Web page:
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The Name of God; From Sinai to the American Southwest by Dr. James R. Harris (Book)

$19.95

Professor James R. Harris, a foremost expert on ancient Near Eastern languages, shares the culmination of over three decades of work uncovering an ancient alphabetic script used by peoples of the Negev (Israel) and the ancients of America.  He traced the name of God, or “Yah” (abbreviated from “Yahweh”) from Proto-Sinaitic (Proto-Canaanite) depictions to New World petroglyphs in America demonstrating Hebrew influence. 259 pgs hardcover.

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Review by Professor Robert J. Mathews, former professor of Ancient Scripture and Dean of Religious Education, BYU

“A recent publication, The Name of God from the Sinai to the American Southwest, is a detailed comparison of language forms and religious concepts found in the ancient inscriptions of the people on two continents separated by great distance with an ocean in between.  The title states the scope of the study; Inscriptions bearing the same name for God in ancient Hebrew or Semitic-type script in the widely distant lands of the Middle East and the American Southwest-two different hemispheres.  The similarity in language and deistic belief suggests that the ancient American culture has a close tie and origin to the older Hebrew culture.

The research of Harris and Hone is undergirded by hundreds of examples gathered on both sides of the ocean, and their conclusions that the ancient Americans had linguistic and religious ties with the Middle East, seems well founded.”

Foreward by Dr. Jon R. Polansky, Research Scientist, Associate Professor, University of California, San Francisco; Editor ESOP [Epigraphic Society Occasional Publications

“The proposal by Dr. Harris and Dann Hone of script-like elements in petroglyphs that appear related to Proto-Sinaitic both in form and content, if verified by the scholarly attention it deserves, represents a major new discovery with important implications for both ‘Old World’ and ‘New World’ cultures. The ideas presented are based on detailed comparisons and on an honest attempt to evaluate probable meanings, and should not be dismissed out-of-hand by archaeologist and linguists, because they disagree with `established’ opinion concerning an isolated development of pre-Columbian American cultures.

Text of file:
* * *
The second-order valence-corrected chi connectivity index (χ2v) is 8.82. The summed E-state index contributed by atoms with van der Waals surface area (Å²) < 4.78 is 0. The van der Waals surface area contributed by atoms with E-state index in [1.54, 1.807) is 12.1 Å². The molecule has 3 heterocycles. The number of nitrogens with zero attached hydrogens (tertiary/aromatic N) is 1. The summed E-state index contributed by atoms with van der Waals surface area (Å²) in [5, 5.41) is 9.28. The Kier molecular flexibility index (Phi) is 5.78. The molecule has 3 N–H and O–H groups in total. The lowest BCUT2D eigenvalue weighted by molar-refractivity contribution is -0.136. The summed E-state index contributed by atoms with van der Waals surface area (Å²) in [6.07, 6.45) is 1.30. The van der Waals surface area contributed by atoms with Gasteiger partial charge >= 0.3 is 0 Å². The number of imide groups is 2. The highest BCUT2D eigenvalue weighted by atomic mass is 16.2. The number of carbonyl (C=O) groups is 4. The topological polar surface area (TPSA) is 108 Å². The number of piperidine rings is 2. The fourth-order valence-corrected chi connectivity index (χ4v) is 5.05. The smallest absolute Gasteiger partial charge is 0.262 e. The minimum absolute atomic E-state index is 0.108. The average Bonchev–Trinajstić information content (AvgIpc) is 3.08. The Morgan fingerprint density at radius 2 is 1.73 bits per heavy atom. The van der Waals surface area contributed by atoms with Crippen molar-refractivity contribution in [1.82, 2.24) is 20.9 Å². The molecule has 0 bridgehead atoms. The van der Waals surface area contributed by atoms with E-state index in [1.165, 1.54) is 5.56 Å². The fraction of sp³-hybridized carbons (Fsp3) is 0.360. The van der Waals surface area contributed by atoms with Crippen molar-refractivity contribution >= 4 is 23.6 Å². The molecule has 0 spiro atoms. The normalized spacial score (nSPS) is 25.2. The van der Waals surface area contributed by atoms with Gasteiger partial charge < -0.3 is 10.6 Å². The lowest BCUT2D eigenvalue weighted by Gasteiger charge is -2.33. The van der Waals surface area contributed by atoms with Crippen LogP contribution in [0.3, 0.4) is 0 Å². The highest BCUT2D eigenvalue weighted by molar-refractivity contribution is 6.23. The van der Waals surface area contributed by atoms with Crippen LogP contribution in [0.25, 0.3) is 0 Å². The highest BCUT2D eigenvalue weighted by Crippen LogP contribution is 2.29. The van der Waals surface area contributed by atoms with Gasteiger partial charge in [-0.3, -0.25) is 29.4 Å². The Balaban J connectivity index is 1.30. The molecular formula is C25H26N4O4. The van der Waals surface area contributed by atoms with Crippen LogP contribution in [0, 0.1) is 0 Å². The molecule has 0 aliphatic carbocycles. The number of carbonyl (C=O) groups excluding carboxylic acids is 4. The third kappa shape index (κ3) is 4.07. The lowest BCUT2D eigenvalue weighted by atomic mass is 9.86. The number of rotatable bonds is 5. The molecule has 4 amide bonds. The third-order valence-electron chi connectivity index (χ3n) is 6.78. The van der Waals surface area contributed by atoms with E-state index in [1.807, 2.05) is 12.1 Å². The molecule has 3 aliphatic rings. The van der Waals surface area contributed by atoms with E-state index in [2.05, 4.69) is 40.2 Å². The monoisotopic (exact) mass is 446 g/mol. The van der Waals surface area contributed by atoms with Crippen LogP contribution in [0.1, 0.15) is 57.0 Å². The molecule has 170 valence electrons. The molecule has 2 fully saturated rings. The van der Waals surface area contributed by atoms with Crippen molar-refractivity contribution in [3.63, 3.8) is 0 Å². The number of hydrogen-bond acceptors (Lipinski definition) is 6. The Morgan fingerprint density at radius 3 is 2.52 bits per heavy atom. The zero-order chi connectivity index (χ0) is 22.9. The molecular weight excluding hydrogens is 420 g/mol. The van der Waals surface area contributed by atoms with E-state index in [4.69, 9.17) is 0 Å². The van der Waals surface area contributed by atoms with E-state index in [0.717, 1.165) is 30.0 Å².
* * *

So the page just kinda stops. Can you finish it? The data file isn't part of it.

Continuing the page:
Dr. Harris has been studying southwestern petroglyphs for many years in relation to indigenous cultures, and his scholarship in this area received general acceptance. In the early years (of this project) he began to validate the concept of an Egyptian hieroglyphic content in certain petroglyph panels. Since the proposed hieroglyphics appeared to fit into the accompanying depiction’s on the panels of petroglyphs being examined, this find left the door open to a consideration of potential script-like elements.

The publication of, The Name of God From the Sinai to the American Southwest, presents essential aspects of the evidence and rationale developed by Harris and Hone concerning what they think should best be termed Proto-Canaanite from both American and Near Eastern sites.

This publication. was postponed until after several years of effort were expended to obtain critical appraisals of the basic data. This included evaluations of associated symbolism and quantitative assessments of the frequencies of letter forms at SW American sites and sites in the Negev of Israel.

While it is clear that a final understanding of these parallels will benefit from additional scholarly interchanges and a consideration of alternatives, as the authors readily admit, it is appropriate to have the benefit of their opinions (in this and other planned publications) prior to the lively exchanges this work should engender. Dr. Harris has put forward an initial corpus of material, from which the reader can make judgments about both the methods of inquiry and the author’s waking hypotheses. These of course can be tested, expanded, and corrected where necessary.

I have observed that both Jim Harris and Dann Hone. respond positively to a critical and scholarly scientific process. I hope that the potential contributions of this work are evaluated on such a basis, without suffering unduly from biases imposed by archaeological pre-conceptions or religious doctrines. If the validity of specific proposals are assessed in an unbiased way (for example, using what can be deduced from trans-cultural aspects of symbolism and rigorous linguistic approaches), then the value of this interesting work to the individual development of cultures as well as to understand the spread of information in the ancient world, can best be considered.”

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Weight 1.5 lbs
Dimensions 6.25 x 9.25 x 1 in

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